We're being told not to use our smartphones while driving to avoid distractions. However, that's not stopping automakers from installing supersized displays on their dashboards. Mercedes is among the worst offenders with its so-called Hyperscreen. As it turns out, the German luxury brand is not done jamming screens inside its cars.

Speaking with Autocar, the company's chief technology officer Markus Schäfer says there's more where that came from. Apparently, Mercedes is "on a trajectory where you see even more screens in the car." The next big thing? A corner-to-corner display: "Mercedes will go to seamless screens from left to right. That's the next evolution."

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Schäfer promises a "really stunning experience" from the jumbo-sized OLED that uses LG technology and is more than 55 inches (1.4 meters) wide. The graphics should be nothing short of top notch as the goal is to use a video game engine. Meanwhile, the current Hyperscreen consists of three separate displays: a 12.3-inch digital instrument cluster, a 17.7-inch infotainment, and a 12.3-inch display for the front passenger.

Archrival BMW has figured out a way to put screens in other places inside its luxobarges. No, we're not talking about the 31.3-inch Theatre Screen that folds down from the ceiling in the 7 Series and China's long-wheelbase 5 Series. Both rear door panels of the flagship integrate 5.5-inch touchscreens to access a variety of features.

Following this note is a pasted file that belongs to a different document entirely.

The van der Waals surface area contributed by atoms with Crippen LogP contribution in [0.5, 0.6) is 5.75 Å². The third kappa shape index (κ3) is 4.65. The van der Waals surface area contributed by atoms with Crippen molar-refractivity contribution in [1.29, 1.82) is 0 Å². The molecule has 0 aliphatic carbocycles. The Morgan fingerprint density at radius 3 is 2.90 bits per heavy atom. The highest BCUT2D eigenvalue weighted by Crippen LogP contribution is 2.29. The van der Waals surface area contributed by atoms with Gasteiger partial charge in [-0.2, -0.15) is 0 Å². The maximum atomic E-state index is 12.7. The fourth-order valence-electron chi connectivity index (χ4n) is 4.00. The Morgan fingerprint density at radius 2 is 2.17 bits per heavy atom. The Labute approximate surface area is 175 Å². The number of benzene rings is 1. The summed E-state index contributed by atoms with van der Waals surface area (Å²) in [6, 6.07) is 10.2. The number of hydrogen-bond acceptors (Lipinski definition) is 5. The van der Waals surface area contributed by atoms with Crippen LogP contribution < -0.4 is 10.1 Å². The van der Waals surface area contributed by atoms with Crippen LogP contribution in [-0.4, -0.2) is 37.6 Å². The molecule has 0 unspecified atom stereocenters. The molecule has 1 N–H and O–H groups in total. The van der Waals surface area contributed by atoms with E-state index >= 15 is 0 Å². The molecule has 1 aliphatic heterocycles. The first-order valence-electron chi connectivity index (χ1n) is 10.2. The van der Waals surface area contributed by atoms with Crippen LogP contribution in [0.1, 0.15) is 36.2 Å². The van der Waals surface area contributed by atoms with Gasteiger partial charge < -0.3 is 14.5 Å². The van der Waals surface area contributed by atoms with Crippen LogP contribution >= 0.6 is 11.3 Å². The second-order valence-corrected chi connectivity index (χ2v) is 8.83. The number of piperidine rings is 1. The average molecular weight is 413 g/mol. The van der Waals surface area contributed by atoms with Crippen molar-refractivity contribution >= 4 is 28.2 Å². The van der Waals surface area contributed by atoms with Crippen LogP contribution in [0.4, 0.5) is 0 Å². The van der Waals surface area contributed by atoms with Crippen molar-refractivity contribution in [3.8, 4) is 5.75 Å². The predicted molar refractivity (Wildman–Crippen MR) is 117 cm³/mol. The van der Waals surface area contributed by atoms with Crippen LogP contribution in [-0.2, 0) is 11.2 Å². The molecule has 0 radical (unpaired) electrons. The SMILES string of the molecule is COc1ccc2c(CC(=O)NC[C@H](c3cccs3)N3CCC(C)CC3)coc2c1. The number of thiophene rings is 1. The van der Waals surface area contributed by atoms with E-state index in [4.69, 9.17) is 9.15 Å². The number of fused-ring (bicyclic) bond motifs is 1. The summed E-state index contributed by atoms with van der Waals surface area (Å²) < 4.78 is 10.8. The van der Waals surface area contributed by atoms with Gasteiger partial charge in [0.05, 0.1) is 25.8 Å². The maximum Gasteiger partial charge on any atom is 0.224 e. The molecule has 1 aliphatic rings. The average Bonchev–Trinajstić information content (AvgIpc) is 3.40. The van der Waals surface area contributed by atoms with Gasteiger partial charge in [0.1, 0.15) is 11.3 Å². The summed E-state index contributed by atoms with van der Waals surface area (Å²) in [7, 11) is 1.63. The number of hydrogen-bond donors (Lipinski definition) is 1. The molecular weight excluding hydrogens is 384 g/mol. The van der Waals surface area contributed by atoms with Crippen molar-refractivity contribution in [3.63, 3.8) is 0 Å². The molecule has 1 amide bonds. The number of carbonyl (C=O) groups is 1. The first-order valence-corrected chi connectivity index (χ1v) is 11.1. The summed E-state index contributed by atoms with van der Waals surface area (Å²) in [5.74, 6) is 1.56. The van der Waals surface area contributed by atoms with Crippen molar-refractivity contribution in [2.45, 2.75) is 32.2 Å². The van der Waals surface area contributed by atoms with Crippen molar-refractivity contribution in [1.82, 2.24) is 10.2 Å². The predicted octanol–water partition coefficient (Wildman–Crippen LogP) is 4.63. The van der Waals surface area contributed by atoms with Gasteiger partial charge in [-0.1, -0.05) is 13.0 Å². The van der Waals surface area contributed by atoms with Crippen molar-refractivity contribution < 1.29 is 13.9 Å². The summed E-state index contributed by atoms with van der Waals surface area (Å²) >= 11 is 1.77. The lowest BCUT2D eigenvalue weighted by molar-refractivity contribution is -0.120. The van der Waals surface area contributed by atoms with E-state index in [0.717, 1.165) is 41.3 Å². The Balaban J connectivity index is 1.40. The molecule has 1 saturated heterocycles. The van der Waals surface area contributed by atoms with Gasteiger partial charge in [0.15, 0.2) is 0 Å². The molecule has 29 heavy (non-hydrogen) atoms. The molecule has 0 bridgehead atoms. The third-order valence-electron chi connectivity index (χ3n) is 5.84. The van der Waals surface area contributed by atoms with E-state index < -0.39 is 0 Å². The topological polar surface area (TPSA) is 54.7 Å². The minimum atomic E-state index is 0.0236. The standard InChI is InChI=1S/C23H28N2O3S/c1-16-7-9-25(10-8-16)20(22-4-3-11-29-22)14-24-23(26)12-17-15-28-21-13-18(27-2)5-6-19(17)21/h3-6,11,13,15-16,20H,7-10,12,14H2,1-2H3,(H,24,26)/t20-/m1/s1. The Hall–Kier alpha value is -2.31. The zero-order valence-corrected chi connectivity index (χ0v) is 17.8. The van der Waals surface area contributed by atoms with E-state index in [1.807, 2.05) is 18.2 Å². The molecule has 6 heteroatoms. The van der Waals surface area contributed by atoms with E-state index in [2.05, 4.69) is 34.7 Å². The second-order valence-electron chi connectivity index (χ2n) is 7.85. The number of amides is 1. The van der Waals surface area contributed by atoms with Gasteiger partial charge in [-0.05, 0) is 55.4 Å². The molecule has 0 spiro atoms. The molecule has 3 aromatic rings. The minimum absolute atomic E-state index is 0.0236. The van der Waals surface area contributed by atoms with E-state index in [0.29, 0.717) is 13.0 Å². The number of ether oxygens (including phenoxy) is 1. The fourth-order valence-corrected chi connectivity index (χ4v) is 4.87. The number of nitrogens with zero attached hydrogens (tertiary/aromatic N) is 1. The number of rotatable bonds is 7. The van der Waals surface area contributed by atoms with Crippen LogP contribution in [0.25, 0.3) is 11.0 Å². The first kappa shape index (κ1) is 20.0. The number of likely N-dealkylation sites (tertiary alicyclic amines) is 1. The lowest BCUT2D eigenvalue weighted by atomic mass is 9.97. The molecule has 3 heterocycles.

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However, BMW has signaled it wants to take a different direction with future products. The next wave of EVs based on the Neue Klasse platform will do away with the current side-by-side screen setup. Instead, the Bavarian competitor wants to get rid of the instrument cluster and replace it with a dashboard-wide head-up display. In addition, the infotainment will be moved closer to the center of the dashboard.

As for Audi, the Grandsphere concept – believed to preview the A8 replacement – had a dashboard-wide screen as well. It also featured a separate driver's display mounted on the steering column.

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Audi Grandsphere concept

Audi Grandsphere Concept

Audi Grandsphere concept

The direction is clear – automakers are getting rid of conventional buttons and knobs and integrating access to those functions inside huge touchscreens. It's not just luxury brands as mainstream car manufacturers also seem to be gradually moving away from traditional controls.

There are some exceptions as Hyundai has pledged to stick to hard buttons. In addition, VW has admitted removing them has been a mistake it wants to fix, starting with the 2025 Golf GTI by reverting to old-fashioned keys on the steering wheel. 

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